Yellow montbretia is natural without any fancy breeding? The common roadside montbretia is a major weed here too. No one ever plants it intentionally. Some of us tolerate it in containment, mostly on perimeters of our gardens. When I was a kid, I noticed a significant colony that was blooming rich yellow in the front garden of a home in Montara. I doubted that it was an intentionally planted cultivar, but was not sure. The home was landscaped prior to about 1990, and the montbretia was removed. The orange sort regenerated in the roadside ditch, but without the yellow sort. I have not seen a yellow variant of naturalized montbretia since then.

      1. tonytomeo

        The yellow species or cultivars are sometimes available from catalogues, but they are not quite the same. (I do not know what the yellow montbretia I encountered was though, and it could have been one of those species or cultivars.) I know they those available from catalogues likely have less potential to be invasive, but I still find the yellow version of the common sort to be intriguing.

  3. Tim Dutton

    Commiserations on the wasp sting: the face is a bad place to be stung. I was stung on the wrist yesterday by what I think was a native mason wasp from the look of it. Today the wrist is swelling, as always happens when I get stung by something, though I was hoping it wouldn’t this time. It was tangled in some cobweb when I was tying up a tomato plant and lashed out at me when I brushed past it not realising it was there. I freed it from the cobweb afterwards: sorry about that orbweb spiders. We get a lot of the mason wasps busily building their mud nests in and around the house, but they’ve never stung anyone here before.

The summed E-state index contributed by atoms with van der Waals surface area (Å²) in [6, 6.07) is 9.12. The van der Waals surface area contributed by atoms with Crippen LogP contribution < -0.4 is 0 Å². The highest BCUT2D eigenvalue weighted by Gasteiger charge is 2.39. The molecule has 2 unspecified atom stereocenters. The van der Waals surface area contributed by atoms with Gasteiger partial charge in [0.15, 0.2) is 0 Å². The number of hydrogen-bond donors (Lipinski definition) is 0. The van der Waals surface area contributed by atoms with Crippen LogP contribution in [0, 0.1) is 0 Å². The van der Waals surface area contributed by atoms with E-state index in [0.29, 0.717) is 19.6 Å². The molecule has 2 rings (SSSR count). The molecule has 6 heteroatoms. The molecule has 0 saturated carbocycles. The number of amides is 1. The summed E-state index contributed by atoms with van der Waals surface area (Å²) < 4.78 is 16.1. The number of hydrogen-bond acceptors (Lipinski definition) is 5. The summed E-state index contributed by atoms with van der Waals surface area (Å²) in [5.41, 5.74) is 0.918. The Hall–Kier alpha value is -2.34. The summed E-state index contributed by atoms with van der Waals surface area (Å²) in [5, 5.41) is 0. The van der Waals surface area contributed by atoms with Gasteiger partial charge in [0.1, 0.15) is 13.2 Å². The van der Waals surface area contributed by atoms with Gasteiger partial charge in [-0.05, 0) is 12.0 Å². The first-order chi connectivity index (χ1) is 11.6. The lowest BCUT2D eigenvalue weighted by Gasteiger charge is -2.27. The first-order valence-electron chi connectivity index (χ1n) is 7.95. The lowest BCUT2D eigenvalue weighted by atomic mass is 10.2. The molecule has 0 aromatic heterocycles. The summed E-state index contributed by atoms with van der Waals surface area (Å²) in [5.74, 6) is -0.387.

A few years back we had a fasciated Francoa ramosa growing at the edge of the driveway, which looked pretty weird, but I can’t recall seeing anything else fasciated. Your lilies look MUCH nicer than that did :-).

    1. Abbie Jury Post author

      Haven’t been stunk by a mason bee before. At least I am not as allergic to wasps as I am to bees. That may have required medical treatment.

      We had a fasciated francoa, now you come to mention it. Now that I know it is a one season wonder, I will take more notice when I see it happening.

  4. Mark Hubbard

    We’re mercifully light on paper wasps in the Sounds this year, although I noted a nest under the gas BBQ yesterday. Last year I was taking out three or four nests every week: they build here on our sheds, house and structures.

      1. Mark Hubbard

        Yes, although the paper wasps though irksome aren’t that dangerous, it’s the German wasps that are the problem here, especially when they swarm and they go out hunting you. Every March/April when they’re taking protein a lot of us on the road run a vespexing day to keep their population down.

      2. Abbie Jury Post author

        My Mark is an old hand at locating German and common wasp nests here – has killed up to 27 in a season. I am by no means observant so am unlikely to spot the danger signs of nest activity. But the discreet nature of the paper wasps had Mark somewhat bemused – at least when their nests are small. Without the same comings and goings, unless you spot the honeycomb structure, there aren’t the same visual warning signs. But at least paper wasp stings are not as bad. And let us hope we never get hornets here!

  5. robynkiltygardensnz

    Your large flowered Crocosmia looks exactly the same as the one in my garden which I bought as ‘Star of the East’. I also have the yellow flowered one, which has bulked up and is quite floriferous this year! I love them in the garden at this time of year!